1- 2 hrs
This hands-on, guided-inquiry activity helps students to understand the geometry of lunar and solar eclipses by creating a physical, proportional model of the Earth and Moon system and observing shadows. This resource is designed to supplement Physics by Inquiry for physics teacher preparation and includes elements similar to those found in Ranking Tasks for Introductory Astronomy.
For a printable and downloadable version of this and other eclipse activities, visit aapt.org/Resources/Eclipse2017
Build A Scale Moon and Earth Model
To understand how solar eclipses occur, we will build off of what we already know about the phases of the Moon. In essence, we will expand our model to think about how the Sun, Earth, and Moon are aligned in order for an eclipse to occur.
A. Build a scale model of the Earth-Moon system using a piece of letter-sized piece of cardboard with two pins or nails inserted at opposite corners of the cardboard. (Insert the nails from the bottom, so that the sharp ends are pointed upward).
B. Place small balls of clay on top of the pins or nails to represent Earth and the Moon. The size of each piece of clay will be determined below.
- Determine the scale of your system by determining the distance between the two pins or nails. Explain how you did this in words or with math. (The average distance between Earth and the Moon is 238,900 miles).
- Using the scale for your model, make Earth and the Moon proportional sizes. Explain how you did this in words or with math. (Earth radius = 3,959 miles; Moon radius = 1,079 miles).
C. Connect Earth and the Moon with a taut piece of string. Ensure that the string always remain attached right at the base of the clay. The cardboard will represent the orbital plane of Earth as it goes around the Sun, and the string will represent the orbital plane of the Moon as it goes around Earth.
D. Begin with the string parallel to the cardboard. Using a diffuse, bright light such as the Sun or a projector beam, place the model so that the Moon is closest to the light, and Earth is farthest away. The Sun, Earth, and Moon should be perfectly aligned so that they all fall in the same line. Observe the shadow that falls onto a piece of paper held vertically just beyond Earth.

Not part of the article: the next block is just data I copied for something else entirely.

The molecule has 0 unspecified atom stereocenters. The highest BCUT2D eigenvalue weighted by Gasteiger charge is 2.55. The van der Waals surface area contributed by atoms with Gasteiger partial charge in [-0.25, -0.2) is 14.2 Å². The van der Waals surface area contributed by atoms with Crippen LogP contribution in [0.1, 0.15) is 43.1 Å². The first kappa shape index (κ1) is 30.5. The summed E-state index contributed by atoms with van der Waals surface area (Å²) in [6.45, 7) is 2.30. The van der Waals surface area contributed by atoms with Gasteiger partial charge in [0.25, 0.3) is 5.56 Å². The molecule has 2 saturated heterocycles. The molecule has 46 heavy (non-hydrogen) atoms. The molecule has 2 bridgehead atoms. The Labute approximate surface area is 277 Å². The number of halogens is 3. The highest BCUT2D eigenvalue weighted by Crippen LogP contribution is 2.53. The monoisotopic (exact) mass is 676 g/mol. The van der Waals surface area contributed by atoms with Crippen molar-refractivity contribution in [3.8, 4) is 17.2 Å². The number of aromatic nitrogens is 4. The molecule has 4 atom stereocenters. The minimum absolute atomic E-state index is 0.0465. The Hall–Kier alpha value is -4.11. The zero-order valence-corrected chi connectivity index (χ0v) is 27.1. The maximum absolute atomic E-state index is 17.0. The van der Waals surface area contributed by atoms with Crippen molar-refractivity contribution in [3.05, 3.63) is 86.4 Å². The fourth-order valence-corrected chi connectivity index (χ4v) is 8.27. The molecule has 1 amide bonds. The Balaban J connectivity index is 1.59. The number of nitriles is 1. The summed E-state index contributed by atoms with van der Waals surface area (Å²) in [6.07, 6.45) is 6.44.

- Where does Earth’s shadow appear? What does it look like?
- Where does the Moon’s shadow appear? What does it look like
- Identify any similarities and differences between Earth’s and the Moon’s shadows.
- Create a sketch below showing what this setup looks like from a side-view of the Sun, Earth, and Moon system. Include a sketch of how the shadows are produced and where they fall. Label each object.
- Create a sketch below show what this setup looks like from a top view of the Sun, Earth, and Moon system. Include a sketch of how the shadows are produced and where they fall. Label each object.
- What is the phase of the Moon during a solar eclipse? Explain how you know
E. You might be aware that it is fairly rare to see a total solar eclipse. (Total solar eclipses can only be observed at the same location about every 375 years, with typically 2 total solar eclipses visible at some point on Earth each year). Elaborate on one or two possible reasons why you might not see total solar eclipses each month.
As was noted in the previous exercise, total solar eclipses do not occur each time there is a New Moon. This is due, in part, to the fact that the Moon does not lie on the same plane as the Sun and Earth (the Plane of the Ecliptic).